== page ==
Some COVID-induced shifts in learning have staying power

Student accessibility services (SAS) assists about 2,000 students each year, providing accommodations for those with disabilities or temporary health conditions.

That work was put to the test during the pandemic as SAS developed new or modified ways to help students learning in an online or hybrid environment.

Those challenges taught lessons and brought technological advances that will continue benefiting students, even as they return to the classroom.


The move online had many instructors recording their lessons so students could watch when it was convenient. It helped students who had a schedule conflict and lessened the impact of missing class.


Jamie Niman and Lori Mickle will present on the flexibility of universal design for learning on Oct. 26 (11:15 a.m., 2030 Morrill) as part of Disability Awareness Week.

"That is an example of a universal design platform we are hoping will continue," said Lori Mickle, instructional technology specialist in the Center for Excellence in Learning and Teaching.

Universal design makes the environment usable by all people without adaptation or specialization.

SAS accessibility coordinator Jamie Niman said some students with attention deficit hyperactivity disorder found online delivery enhanced their learning.

"They said it was optimal for them because the classroom can be very distracting, and they can control their environment at home," she said. "They could make it very quiet. They could move around as they learned."

Everyone's needs are individualized. Some flourished online while others needed the classroom structure and requested to come to class when safety measures allowed, Niman said.

Instructors also got creative testing students' knowledge. Finding ways to assess learning besides exams allowed some students to shine. Whether it was presentations, group projects or writing, students have different ways of sharing their knowledge, Mickle said.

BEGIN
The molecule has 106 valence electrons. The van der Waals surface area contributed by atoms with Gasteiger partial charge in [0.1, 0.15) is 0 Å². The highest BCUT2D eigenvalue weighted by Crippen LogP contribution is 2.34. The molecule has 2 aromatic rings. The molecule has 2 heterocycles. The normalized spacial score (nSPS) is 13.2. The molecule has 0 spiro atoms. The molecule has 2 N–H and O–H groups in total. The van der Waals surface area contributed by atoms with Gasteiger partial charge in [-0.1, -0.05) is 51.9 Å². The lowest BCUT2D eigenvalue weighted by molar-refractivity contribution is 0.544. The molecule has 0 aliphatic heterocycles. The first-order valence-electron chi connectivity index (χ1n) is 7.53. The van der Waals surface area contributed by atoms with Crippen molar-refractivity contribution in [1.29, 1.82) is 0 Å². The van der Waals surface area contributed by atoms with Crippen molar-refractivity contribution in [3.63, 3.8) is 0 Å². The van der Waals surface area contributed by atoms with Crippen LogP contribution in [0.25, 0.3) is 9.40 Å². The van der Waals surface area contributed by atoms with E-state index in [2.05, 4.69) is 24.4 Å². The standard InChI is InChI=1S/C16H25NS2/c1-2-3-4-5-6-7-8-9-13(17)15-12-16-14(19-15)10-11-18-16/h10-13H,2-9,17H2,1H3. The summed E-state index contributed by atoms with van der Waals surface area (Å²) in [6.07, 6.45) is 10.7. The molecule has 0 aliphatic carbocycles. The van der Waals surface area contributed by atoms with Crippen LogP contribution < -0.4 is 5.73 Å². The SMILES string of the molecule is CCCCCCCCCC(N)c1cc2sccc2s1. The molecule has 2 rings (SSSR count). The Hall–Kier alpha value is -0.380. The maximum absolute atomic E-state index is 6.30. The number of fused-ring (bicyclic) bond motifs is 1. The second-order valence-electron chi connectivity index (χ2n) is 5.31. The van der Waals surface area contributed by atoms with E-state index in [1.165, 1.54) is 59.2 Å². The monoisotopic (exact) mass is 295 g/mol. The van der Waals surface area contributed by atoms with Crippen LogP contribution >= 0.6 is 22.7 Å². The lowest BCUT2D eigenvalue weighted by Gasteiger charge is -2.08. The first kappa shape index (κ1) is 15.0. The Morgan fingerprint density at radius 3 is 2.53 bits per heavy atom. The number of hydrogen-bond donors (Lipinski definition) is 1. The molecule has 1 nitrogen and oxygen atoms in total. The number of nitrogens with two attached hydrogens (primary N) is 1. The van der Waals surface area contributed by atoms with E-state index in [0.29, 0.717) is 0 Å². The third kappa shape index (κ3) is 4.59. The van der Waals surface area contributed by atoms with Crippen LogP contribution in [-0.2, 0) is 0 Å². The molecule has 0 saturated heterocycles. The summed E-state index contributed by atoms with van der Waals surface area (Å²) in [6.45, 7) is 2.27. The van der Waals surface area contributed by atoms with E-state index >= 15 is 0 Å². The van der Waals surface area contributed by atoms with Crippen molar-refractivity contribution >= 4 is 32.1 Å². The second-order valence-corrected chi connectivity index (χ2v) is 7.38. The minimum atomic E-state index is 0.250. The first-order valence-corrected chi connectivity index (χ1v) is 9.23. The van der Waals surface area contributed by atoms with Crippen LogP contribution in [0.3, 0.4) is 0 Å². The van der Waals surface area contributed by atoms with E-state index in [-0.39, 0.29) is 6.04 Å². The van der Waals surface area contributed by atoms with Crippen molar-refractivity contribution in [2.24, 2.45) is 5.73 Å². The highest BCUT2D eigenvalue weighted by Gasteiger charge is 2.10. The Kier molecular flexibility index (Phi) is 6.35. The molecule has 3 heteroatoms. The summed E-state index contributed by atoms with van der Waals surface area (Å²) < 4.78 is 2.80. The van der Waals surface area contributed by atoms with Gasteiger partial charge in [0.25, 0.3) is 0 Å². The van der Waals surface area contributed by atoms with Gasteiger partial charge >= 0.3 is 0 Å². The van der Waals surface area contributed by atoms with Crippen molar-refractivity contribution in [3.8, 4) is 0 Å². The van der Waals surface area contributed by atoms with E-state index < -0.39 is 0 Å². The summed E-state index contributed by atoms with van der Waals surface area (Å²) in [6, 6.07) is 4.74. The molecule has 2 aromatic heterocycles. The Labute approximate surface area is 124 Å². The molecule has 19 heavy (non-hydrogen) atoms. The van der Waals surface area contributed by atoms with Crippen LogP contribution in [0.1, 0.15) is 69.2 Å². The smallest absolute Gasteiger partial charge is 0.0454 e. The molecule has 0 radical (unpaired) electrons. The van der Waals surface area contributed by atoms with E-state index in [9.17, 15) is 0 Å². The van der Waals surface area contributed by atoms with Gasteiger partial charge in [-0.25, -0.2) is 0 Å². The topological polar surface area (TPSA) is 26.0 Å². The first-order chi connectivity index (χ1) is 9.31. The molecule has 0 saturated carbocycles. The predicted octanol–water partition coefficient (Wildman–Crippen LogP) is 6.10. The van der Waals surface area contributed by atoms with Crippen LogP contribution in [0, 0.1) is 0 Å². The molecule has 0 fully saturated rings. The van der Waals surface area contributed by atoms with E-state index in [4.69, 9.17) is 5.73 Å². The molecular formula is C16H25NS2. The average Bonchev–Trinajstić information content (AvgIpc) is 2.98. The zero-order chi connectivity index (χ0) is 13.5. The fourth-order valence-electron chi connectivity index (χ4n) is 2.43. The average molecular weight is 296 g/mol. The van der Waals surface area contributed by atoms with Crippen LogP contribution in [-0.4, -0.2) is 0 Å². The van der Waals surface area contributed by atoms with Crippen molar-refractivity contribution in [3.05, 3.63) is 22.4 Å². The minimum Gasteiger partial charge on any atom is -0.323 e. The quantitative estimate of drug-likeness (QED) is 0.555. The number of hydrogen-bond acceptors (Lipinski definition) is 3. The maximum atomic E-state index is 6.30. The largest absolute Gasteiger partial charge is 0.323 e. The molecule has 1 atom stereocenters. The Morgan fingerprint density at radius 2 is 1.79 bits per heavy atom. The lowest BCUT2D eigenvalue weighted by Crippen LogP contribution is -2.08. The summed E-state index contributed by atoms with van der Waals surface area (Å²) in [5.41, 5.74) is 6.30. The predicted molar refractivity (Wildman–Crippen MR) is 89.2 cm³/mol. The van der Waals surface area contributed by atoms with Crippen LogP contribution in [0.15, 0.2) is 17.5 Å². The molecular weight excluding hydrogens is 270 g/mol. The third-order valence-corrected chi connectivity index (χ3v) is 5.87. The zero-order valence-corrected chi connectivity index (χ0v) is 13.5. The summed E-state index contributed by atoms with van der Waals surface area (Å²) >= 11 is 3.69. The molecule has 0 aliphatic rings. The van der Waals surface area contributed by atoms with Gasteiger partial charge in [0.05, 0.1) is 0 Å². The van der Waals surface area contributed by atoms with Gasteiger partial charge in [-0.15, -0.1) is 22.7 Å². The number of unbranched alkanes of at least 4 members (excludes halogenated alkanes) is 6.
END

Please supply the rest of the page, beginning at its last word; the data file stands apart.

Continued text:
Meetings between SAS staff and students also enjoyed improved attendance with a virtual option.

"We offered focus sessions, which were two-hour blocks of time where students could log into WebEx, and the soft-skills coach would check in with them after establishing their goals," Niman said.

The coach would check in halfway through and at the end of the session. It made completing a task easier and didn't require students to travel across campus for support. Niman said virtual options like focus sessions are important because SAS space limitations do not allow large numbers of students to gather in-person.


Captioning lectures for deaf and hard-of-hearing students became a significant issue for Zoom and WebEx instruction beginning in March 2020. Niman said coordinating captioners required adding them to Zoom or WebEx sessions, and instructors were asked to help coordinate.

Previously, a faculty member wore a microphone that sent audio to a captioner working remotely to be put into a document for a student. That changed with the move online. Students interacting with breakout groups or shifting between small- and large-group discussions was more common.

"When everything went online the captioner had to be integrated into the chatroom or somehow get the audio," Mickle said. "It was trying to figure out how to get non-ISU members to where they needed to be."

Niman said advances made by videoconferencing services since the start of the pandemic have improved numerous functions, including closed captioning.


Moving classes online introduced challenges finding homework assignments, guidelines to complete work and expectations in Canvas. As faculty became more comfortable and knowledgeable, consistency in Canvas navigation improved for students, Niman said. Instructors and students also became more familiar with what the learning management system could offer to assist faculty delivery and enhance communication.